In the United States, Neb is available as 2.5, 5, 10, and 20 mg tablets and is approved at dosages up to 40 mg/day [7]; the range of approved doses reflects those used in the majority of Neb hypertension clinical trials in the United States (2.5–40 mg). In the European Union, Neb is available as 5-mg tablets and is approved at 5 mg/day [15]. In both the United States and the European Union, Neb is approved for use as a monotherapy or in combination with other BP-lowering drugs.


Angio II, an oligopeptide hormone, causes arteriolar vasoconstriction and remodeling, endothelial cell apoptosis, superoxide (O2) anion production, aldosterone secretion, and other processes that lead to increased peripheral vascular resistance and endothelial dysfunction; two primary angiotensin receptor types mediate these changes: type 1 (AT1) and type 2 (AT2) [16–19].

The ARB valsartan is a highly selective, ‘insurmountable’ antagonist of AT1 receptors (AT1-Rs) with a 20 000-fold greater affinity for AT1 over AT2 receptors [20]. Valsartan has one primary metabolite that has a very low affinity for the AT1-R and is essentially inactive. The main antihypertensive effect of valsartan is mediated by a reduction in Angio II activation of the AT1-R in vascular smooth muscle, resulting in decreased peripheral vascular resistance via numerous mechanisms. BP reduction is substantially present within 2 weeks, and maximal reduction is attained at approximately 4 weeks [21].

The peak plasma concentration (Cmax) of valsartan occurs within 2–4 h after dosing, and absolute bioavailability is roughly 25%. The AUC and Cmax values of valsartan increase approximately linearly with increasing doses. Orally administered valsartan is primarily excreted unchanged within feces (≈80% of dose) and urine (≈13% of dose). Approximately 20% of dose is recovered as metabolites [21].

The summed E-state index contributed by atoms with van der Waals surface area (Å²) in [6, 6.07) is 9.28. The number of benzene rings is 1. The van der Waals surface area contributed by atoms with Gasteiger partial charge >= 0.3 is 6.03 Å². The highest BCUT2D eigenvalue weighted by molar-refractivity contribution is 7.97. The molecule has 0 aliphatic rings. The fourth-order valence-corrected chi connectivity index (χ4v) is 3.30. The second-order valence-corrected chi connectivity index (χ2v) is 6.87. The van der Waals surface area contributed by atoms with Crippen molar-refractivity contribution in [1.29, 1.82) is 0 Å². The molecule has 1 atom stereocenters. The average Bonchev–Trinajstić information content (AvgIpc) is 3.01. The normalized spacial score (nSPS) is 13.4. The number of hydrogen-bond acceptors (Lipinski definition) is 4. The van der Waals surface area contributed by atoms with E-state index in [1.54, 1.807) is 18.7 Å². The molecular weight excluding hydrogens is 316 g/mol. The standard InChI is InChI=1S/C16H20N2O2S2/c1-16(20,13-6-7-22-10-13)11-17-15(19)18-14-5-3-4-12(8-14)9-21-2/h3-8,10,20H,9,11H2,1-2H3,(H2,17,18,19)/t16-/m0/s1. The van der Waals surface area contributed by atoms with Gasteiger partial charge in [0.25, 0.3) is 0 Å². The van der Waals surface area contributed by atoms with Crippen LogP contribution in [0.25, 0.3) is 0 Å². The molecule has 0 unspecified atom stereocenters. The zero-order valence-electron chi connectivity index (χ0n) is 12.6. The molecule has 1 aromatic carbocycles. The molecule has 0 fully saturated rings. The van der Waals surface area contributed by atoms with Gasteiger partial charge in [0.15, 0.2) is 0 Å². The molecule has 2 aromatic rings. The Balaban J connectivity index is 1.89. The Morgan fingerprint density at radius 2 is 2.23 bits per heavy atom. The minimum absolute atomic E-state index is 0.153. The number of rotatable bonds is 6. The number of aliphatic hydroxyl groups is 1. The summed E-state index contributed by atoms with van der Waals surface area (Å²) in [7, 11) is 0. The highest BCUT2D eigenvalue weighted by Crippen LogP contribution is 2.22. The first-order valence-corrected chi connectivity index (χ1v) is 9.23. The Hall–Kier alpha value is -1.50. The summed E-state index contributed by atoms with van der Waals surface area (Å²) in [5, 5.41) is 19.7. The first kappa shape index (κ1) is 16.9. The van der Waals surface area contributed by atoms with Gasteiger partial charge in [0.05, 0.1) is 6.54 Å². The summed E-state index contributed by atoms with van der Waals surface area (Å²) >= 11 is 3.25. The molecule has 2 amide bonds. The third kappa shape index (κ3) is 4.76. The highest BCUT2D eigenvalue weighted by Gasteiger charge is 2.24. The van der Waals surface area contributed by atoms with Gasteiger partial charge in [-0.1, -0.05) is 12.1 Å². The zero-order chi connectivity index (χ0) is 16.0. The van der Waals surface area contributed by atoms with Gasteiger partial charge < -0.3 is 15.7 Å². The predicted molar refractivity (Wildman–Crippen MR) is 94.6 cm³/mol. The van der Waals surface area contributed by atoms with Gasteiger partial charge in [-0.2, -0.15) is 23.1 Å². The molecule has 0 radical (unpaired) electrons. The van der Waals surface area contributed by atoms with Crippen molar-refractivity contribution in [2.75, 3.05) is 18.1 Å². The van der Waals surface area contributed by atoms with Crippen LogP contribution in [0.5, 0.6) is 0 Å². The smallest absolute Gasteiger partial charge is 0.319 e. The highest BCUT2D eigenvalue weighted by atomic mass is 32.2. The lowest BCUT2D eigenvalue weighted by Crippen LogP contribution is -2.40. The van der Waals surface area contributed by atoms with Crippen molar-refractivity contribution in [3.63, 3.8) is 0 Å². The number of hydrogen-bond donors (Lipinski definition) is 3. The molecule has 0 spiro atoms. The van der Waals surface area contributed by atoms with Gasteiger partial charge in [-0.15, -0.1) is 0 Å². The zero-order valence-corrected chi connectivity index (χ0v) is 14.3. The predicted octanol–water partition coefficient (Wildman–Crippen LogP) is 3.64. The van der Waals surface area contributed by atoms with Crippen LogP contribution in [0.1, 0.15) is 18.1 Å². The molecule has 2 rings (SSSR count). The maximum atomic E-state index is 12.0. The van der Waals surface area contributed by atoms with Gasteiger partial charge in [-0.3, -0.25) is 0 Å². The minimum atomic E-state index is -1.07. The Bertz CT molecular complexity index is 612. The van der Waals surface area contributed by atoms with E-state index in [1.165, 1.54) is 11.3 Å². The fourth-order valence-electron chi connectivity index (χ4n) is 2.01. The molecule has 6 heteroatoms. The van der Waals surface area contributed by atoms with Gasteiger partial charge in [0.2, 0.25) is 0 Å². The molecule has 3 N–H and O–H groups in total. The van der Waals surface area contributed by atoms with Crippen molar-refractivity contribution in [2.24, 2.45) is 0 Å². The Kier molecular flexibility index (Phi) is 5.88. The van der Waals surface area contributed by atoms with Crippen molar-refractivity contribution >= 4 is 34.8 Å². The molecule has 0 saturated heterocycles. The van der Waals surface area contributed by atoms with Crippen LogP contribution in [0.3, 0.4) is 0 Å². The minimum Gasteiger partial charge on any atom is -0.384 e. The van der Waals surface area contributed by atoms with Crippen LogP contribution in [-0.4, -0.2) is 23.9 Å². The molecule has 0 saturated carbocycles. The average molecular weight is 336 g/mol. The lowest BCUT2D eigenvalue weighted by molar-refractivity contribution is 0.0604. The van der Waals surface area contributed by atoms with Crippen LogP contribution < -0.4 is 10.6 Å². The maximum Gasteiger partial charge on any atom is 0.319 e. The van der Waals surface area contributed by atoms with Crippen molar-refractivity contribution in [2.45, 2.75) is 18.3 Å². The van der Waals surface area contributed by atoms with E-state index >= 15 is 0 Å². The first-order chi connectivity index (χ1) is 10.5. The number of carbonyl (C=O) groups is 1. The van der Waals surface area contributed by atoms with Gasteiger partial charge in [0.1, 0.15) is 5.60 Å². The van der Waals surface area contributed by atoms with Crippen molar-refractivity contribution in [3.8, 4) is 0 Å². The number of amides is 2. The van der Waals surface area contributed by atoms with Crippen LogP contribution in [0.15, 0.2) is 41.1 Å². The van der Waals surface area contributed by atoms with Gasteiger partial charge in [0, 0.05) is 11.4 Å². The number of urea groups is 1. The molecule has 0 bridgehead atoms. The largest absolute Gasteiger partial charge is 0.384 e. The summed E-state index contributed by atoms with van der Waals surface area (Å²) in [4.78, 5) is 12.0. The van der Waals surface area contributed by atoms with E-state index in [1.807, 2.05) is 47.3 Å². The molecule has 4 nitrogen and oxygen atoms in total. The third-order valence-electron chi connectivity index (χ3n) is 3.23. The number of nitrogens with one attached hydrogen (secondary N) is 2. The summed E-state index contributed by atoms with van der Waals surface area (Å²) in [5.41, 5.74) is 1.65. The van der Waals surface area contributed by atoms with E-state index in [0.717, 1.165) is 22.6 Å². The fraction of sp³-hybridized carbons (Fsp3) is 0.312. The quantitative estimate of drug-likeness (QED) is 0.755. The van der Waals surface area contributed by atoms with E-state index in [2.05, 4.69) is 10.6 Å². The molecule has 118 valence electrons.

Nebivolol/valsartan combination

A single-center, randomized, open-label, three-way crossover trial in healthy volunteers (N = 30) found that the steady-state AUC from time 0 to the dosing interval (AUC0–τ,ss), Cmax at steady state (Cmax,ss), and time to maximum plasma concentration (Tmax) for Neb and its metabolites (d-nebivolol, l-nebivolol, d/l-Neb, and the Neb glucuronides) were significantly lower following treatment with a combination of Neb (20 mg) and valsartan (320 mg) vs. Neb alone [22]. For valsartan, a significantly lower AUC0–τ at steady state (AUC0–τ,ss) was observed with the Neb/valsartan combination compared with valsartan alone, but Cmax,ss and Tmax were similar. Steady-state interactions between valsartan and all Neb entities examined were observed; however, the extent of these interactions suggests that they are not clinically meaningful. A sharp increase in mean plasma renin activity (PRA) and plasma Angio II levels that occurred in participants who were receiving valsartan for 7 days was significantly attenuated with concomitant Neb administration. Compared with either monotherapy, mean 24-h urine aldosterone at Day 7 was substantially decreased after combined treatment [22].